10. Since I've got some time, I'll take some shots here.

    First, if they go with a new coach, it should be someone like Rullo or Linderman that completely understands the "Drexel Approach."
    What is the "Drexel Approach?"

    The "Drexel Approach" is an attitude among university management that as long as the team isn't an embarrassment and appears competitive "all is well". Winning and achievement aren't the goals with the "Drexel Approach." Keeping up appearances and giving 100% are far more important. (P.S. don't forget to bring in some money so we can offset the costs for the other sports that have little chance of earning money. This will kill your winning% in the short term, possibly hurt your career chances longer term, and the lousy turn out kills who you can schedule, but chin up all is well cause you get to coach DI at Drexel.)

    Drexel's next coach faces even more struggles than most realize.

    1) Drexel isn't an easy school. Finding competitive recruits that can still remain eligible at DU is no small task. There is a reason most of the players in the Philadelphia area can't be touched by our coaching staff. It is a societal issue much bigger than anything Drexel or government can address.

    2)If you can get past the academic challenge, look at the facilities. Yes, they are better, but some suburban high schools now have larger gyms. There is no designated practice facility. Drexel will almost always be recruiting the lower tier recruits as a result of 1 and 2. The university may luck out and find a transfer like Massenat that fell through the cracks, but numerous seasons pass for talent like that to fall in your lap. Remember, Frantz was supposed to go to Towson.

    3)The NCAA basketball world has changed. You can't defensively muck up games like in the past. The 30 second shot clock won't allow it. If you want an argument against older alumni (Linderman or Rullo)coming in to coach this would be it. The game has shifted to an offensive-motion-quick tempo style. High School still focuses on defense so I don't see a chance at a High School coach. Bruiser's defense oriented game doesn't have a place here. Teams can't hide in delay offense at the college level. Fall behind and the only choice you have is aggressive man to man. Today's game needs stretch 6-7 to 6-9 forwards that can knock down 3's and defend the wing. Watch Jim Boeheim's teams at Syracuse. I won't praise Boeheim for much but his vision to accept the Carmelo Anthony type foward kept Syracuse competitive for decades.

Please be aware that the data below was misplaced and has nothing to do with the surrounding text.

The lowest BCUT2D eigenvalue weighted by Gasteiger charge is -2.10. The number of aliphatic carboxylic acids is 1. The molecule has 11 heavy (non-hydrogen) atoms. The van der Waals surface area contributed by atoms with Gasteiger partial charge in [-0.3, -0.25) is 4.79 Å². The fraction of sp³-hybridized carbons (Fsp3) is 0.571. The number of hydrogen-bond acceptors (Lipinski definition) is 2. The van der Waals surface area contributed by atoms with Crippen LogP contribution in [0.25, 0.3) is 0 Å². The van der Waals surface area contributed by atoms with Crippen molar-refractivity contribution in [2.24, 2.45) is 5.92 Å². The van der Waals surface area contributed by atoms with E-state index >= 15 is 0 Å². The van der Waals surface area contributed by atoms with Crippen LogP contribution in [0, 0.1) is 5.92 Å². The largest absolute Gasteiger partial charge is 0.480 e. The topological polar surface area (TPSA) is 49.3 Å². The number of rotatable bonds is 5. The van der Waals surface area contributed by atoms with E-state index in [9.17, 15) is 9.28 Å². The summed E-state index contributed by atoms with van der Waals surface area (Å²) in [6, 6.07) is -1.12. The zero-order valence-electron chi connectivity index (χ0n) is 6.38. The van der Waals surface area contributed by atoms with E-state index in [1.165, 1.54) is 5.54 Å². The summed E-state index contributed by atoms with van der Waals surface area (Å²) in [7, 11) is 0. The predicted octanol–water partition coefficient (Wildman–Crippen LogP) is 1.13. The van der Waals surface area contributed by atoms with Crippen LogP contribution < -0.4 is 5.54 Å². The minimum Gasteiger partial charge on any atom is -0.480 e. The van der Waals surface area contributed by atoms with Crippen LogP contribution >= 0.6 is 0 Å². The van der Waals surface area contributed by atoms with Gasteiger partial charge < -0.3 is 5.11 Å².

The deck is even more stacked against anyone that takes the job. The 5 big conferences have autonomy now. How's our cost of attendance amount being paid out? O.K. We had an AD that voted against it. What was he thinking? Do you honestly think that the tide won't roll back to the shore when you look out at the ocean? When I saw Zillmers resistence to change, it all became apparent.

    So what can Drexel do?

    Here's a radical idea. Ask Brett Brown of the 76er's to find us a "PROFESSIONAL COACH" from his staff that wants an extra 250k a year to coach the team. When he can't attend games because the 76er's play or travel, he's excused and the assistants coach at the Drexel games.

    Experimental, hell yes. But you won't win without players and you would get a large amount of publicity not to mention players that want to play for a known pro coach with contacts.

    It won't happen. Too radical, but radical is what turns this around.